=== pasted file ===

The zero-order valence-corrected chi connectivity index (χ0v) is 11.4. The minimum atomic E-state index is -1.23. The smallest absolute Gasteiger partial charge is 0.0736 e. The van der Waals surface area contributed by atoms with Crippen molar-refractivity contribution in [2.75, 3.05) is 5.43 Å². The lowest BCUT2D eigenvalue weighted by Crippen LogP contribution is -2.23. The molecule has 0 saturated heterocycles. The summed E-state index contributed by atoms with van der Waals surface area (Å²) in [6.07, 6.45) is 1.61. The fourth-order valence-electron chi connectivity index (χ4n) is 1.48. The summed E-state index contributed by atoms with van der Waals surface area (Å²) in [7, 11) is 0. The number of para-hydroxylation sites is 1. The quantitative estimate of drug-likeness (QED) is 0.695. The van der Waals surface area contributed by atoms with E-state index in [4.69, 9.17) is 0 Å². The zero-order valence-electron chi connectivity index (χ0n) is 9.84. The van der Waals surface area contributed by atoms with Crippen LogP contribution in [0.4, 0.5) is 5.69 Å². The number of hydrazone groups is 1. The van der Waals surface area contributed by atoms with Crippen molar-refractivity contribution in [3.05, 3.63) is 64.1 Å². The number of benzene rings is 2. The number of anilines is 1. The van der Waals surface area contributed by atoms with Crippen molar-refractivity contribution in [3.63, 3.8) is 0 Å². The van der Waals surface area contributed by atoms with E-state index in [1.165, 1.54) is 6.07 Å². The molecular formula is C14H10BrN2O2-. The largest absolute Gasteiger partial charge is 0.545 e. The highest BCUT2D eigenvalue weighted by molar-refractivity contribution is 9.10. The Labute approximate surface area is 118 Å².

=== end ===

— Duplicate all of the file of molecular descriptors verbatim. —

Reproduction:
The zero-order valence-corrected chi connectivity index (χ0v) is 11.4. The minimum atomic E-state index is -1.23. The smallest absolute Gasteiger partial charge is 0.0736 e. The van der Waals surface area contributed by atoms with Crippen molar-refractivity contribution in [2.75, 3.05) is 5.43 Å². The lowest BCUT2D eigenvalue weighted by Crippen LogP contribution is -2.23. The molecule has 0 saturated heterocycles. The summed E-state index contributed by atoms with van der Waals surface area (Å²) in [6.07, 6.45) is 1.61. The fourth-order valence-electron chi connectivity index (χ4n) is 1.48. The summed E-state index contributed by atoms with van der Waals surface area (Å²) in [7, 11) is 0. The number of para-hydroxylation sites is 1. The quantitative estimate of drug-likeness (QED) is 0.695. The van der Waals surface area contributed by atoms with E-state index in [4.69, 9.17) is 0 Å². The zero-order valence-electron chi connectivity index (χ0n) is 9.84. The van der Waals surface area contributed by atoms with Crippen LogP contribution in [0.4, 0.5) is 5.69 Å². The number of hydrazone groups is 1. The van der Waals surface area contributed by atoms with Crippen molar-refractivity contribution in [3.05, 3.63) is 64.1 Å². The number of benzene rings is 2. The number of anilines is 1. The van der Waals surface area contributed by atoms with Crippen molar-refractivity contribution in [3.63, 3.8) is 0 Å². The van der Waals surface area contributed by atoms with E-state index in [1.165, 1.54) is 6.07 Å². The molecular formula is C14H10BrN2O2-. The largest absolute Gasteiger partial charge is 0.545 e. The highest BCUT2D eigenvalue weighted by molar-refractivity contribution is 9.10. The Labute approximate surface area is 118 Å².